Tuesday, March 11, 2014

MARCH 11 = The Blizzard of 1888

"When the people began to stir to go about their daily tasks and vocations, they found that a blizzard, just like those they have been accustomed to read about as occurring in the far West had struck this city and its environs and had held an embargo on the travel and traffic of the greatest city on the continent. What the presence of a blizzard meant was soon manifest."

- New York Times; March 13, 1888

So said the Times of the ravages of the blizzard which which dumped 20 to 60 inches of snow the North Eastern United States between March 11 and 14 in 1888.  “The Great White Hurricane” as it was called in some quarters, or simply “The Great Blizzard of ‘88” as it was known to the New Yorkers who took the brunt of it, put New York into a stranglehold shutting down train, horse and foot traffic for four days and kept some people trapped in their homes for nearly a week.

The Storm Gathers and Then Lets Loose

That Sunday, the weather had seemed unseasonably mild, with heavy rain coming down.  But then the temperatures began to drop quickly and that rain turned to snow. Winds that blew from the west and the north at speeds of 100 MPH brought huge gusts of snow and ice.  In one report, by 4:00 pm "The snow came up so fast that five 
minutes sufficed to obliterate the footprints of a man or a horse in the streets." Snow drifts of six to ten feet had by midnight shut down rail lines between cities (the image at the top shows efforts to clear the Grand Central Depot) and also caused fire-alarm systems to malfunction, thus causing many homes and businesses that caught fire during the storm to be lost. People found themselves snowed in from the lowliest slums to the most fashionable neighborhoods, such as Park Place (pictured above).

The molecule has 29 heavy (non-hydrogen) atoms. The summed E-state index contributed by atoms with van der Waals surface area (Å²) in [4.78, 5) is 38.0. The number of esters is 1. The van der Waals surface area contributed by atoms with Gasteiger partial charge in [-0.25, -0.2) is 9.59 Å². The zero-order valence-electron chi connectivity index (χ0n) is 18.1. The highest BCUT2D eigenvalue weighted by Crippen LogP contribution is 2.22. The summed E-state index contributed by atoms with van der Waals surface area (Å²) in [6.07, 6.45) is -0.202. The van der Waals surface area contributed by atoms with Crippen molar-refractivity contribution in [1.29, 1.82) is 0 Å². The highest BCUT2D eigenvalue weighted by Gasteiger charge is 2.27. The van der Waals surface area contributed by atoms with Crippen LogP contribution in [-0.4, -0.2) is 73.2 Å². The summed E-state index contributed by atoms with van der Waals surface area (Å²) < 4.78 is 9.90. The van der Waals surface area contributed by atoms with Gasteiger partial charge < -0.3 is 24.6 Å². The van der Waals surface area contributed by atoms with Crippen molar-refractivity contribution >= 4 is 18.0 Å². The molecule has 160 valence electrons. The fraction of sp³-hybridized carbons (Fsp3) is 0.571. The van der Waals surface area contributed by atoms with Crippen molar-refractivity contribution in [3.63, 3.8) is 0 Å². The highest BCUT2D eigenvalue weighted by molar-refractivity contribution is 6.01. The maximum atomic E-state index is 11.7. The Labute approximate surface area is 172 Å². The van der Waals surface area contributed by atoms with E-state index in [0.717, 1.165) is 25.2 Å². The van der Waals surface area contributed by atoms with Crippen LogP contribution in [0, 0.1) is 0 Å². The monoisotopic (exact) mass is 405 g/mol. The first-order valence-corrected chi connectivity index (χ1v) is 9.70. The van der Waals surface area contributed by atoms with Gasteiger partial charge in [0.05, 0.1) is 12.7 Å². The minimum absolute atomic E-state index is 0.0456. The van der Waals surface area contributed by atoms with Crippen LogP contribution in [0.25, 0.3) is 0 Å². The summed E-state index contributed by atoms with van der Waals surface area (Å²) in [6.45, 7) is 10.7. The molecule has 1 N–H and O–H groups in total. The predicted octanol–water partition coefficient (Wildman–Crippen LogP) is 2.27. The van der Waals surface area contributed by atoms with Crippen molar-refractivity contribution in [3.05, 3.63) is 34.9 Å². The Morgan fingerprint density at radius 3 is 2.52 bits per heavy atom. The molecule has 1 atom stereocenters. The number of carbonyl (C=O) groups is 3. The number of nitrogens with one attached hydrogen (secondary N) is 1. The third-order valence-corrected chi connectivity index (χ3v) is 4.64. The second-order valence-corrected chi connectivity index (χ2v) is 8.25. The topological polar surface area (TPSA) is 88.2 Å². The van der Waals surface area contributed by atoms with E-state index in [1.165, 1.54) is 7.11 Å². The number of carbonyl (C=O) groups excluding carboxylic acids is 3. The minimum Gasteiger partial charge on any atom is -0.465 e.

"It's death out there...."

New York City began to shut down completely on Monday, the 12th as nobody could get where they needed to go.  The Custom House and the Stock Exchange wee both closed.  Price gougers began charging exorbitant fees to move: "Twenty dollars was paid for a conveyance from Astor House to Madison Square" reported "Harper's Weekly",
"and forty dollars for a cab from Wall Street to the Fifth Avenue Hotel." The infamous political boss, Roscoe Conkling (left) refused to submit to the snow and nearly paid for his insolence with his life. He began striding into the teeth of the storm at 6:00 pm moving from Wall Street to Twenty-fifth Street and the New York Club.  Struggling against hurricane-force winds he pushed himself for two miles until he reached an unlit Union Square.  There, he sunk into snow up to his armpits.  He managed to free himself and after a struggle of nearly four hours, finally reached his club, nearly frozen and dead.  "It's death out there..." he gasped.  "People are dying everywhere... I saw bodies sticking from the snow... I was almost in their number!"

"The sleet came and blinded men's eyes..."